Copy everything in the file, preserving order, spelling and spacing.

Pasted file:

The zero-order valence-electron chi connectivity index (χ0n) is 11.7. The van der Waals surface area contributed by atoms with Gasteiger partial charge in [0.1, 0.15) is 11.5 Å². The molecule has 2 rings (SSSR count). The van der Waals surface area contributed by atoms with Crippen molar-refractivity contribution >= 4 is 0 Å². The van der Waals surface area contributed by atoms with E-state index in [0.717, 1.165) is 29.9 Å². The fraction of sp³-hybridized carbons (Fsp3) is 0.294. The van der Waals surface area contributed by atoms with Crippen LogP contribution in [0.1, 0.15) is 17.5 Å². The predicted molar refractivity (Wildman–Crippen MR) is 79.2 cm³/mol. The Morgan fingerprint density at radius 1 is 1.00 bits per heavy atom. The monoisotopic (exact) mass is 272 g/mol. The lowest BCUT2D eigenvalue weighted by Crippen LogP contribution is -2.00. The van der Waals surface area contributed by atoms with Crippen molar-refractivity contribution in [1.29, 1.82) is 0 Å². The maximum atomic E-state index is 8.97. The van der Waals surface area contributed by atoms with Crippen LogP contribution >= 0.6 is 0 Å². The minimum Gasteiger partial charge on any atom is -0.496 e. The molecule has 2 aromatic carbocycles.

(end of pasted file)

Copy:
The zero-order valence-electron chi connectivity index (χ0n) is 11.7. The van der Waals surface area contributed by atoms with Gasteiger partial charge in [0.1, 0.15) is 11.5 Å². The molecule has 2 rings (SSSR count). The van der Waals surface area contributed by atoms with Crippen molar-refractivity contribution >= 4 is 0 Å². The van der Waals surface area contributed by atoms with E-state index in [0.717, 1.165) is 29.9 Å². The fraction of sp³-hybridized carbons (Fsp3) is 0.294. The van der Waals surface area contributed by atoms with Crippen LogP contribution in [0.1, 0.15) is 17.5 Å². The predicted molar refractivity (Wildman–Crippen MR) is 79.2 cm³/mol. The Morgan fingerprint density at radius 1 is 1.00 bits per heavy atom. The monoisotopic (exact) mass is 272 g/mol. The lowest BCUT2D eigenvalue weighted by Crippen LogP contribution is -2.00. The van der Waals surface area contributed by atoms with Crippen molar-refractivity contribution in [1.29, 1.82) is 0 Å². The maximum atomic E-state index is 8.97. The van der Waals surface area contributed by atoms with Crippen LogP contribution >= 0.6 is 0 Å². The minimum Gasteiger partial charge on any atom is -0.496 e. The molecule has 2 aromatic carbocycles.